LONDON — The U.K. government reportedly is planning to accept proposals for a digital BBC license fee and for the privatization of some corporation assets, changes intended to help fund the pubcaster’s digital expansion.
A report to be released Thursday is expected to recommend that digital viewers pay $30 more than the current $160 annual tax, and will favor the selling off of most of BBC Resources, the corporation’s craft division, and 49% of BBC Worldwide, the commercial arm.
The report, prepared by a committee headed by economist Gavyn Davies, is believed to have the backing of Chris Smith, culture secretary.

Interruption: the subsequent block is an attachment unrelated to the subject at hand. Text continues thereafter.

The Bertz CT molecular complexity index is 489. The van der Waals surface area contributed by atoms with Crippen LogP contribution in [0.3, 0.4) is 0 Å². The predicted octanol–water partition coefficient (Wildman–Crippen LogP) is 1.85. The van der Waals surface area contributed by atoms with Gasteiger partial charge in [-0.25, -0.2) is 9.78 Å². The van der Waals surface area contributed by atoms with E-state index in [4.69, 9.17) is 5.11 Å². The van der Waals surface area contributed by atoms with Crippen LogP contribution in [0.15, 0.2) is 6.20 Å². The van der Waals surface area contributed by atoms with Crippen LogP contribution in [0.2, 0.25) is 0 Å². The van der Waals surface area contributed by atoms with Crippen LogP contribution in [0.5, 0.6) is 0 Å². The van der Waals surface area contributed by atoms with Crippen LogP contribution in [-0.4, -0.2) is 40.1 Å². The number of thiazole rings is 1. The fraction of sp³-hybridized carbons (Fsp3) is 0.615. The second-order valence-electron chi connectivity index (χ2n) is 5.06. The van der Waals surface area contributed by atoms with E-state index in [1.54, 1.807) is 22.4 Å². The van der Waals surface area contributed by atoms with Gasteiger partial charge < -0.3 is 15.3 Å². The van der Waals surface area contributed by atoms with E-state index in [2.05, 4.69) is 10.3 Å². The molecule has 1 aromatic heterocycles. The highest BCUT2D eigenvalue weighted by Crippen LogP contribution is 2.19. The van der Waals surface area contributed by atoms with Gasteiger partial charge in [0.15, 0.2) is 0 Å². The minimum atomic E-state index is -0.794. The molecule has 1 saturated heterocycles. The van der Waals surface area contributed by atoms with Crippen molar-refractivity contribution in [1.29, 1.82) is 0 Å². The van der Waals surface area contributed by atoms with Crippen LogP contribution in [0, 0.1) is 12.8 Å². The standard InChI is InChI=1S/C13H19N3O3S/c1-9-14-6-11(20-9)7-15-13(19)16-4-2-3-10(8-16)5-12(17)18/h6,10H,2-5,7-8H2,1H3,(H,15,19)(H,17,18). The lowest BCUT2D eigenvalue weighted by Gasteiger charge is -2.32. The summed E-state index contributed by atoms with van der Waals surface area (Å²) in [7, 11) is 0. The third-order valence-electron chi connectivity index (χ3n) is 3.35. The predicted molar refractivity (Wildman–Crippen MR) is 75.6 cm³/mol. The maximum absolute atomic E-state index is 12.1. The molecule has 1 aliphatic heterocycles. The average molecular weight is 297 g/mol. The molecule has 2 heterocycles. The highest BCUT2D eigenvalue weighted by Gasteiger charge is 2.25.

The BBC is pursuing ways to generate more money for its digital ventures. The corporation is seeking to up the quality of family-oriented BBC Choice and educational channel BBC Knowledge. There are also plans to launch a kids channel.
A digital license fee for the BBC is fiercely opposed by other broadcasters, who fear it will impede audience generation for pay digital TV, impacting satcaster BSkyB’s SkyDigital and ONdigital’s platforms, and services like Channel 4’s Film Four channel.
These companies argue that a large digital tax is an unfair boon to the BBC given that all British viewers eventually will make the switch to digital, perhaps as soon as 2006. A source, however, told Daily Variety that a “mechanism” will be proposed to counterbalance a rise in the cost of a license.
Privatization undoubtedly would ruffle the feathers of the 4,000 staff of BBC Resources, who would consider a sell-off to be the thin edge of the wedge for the unit’s future.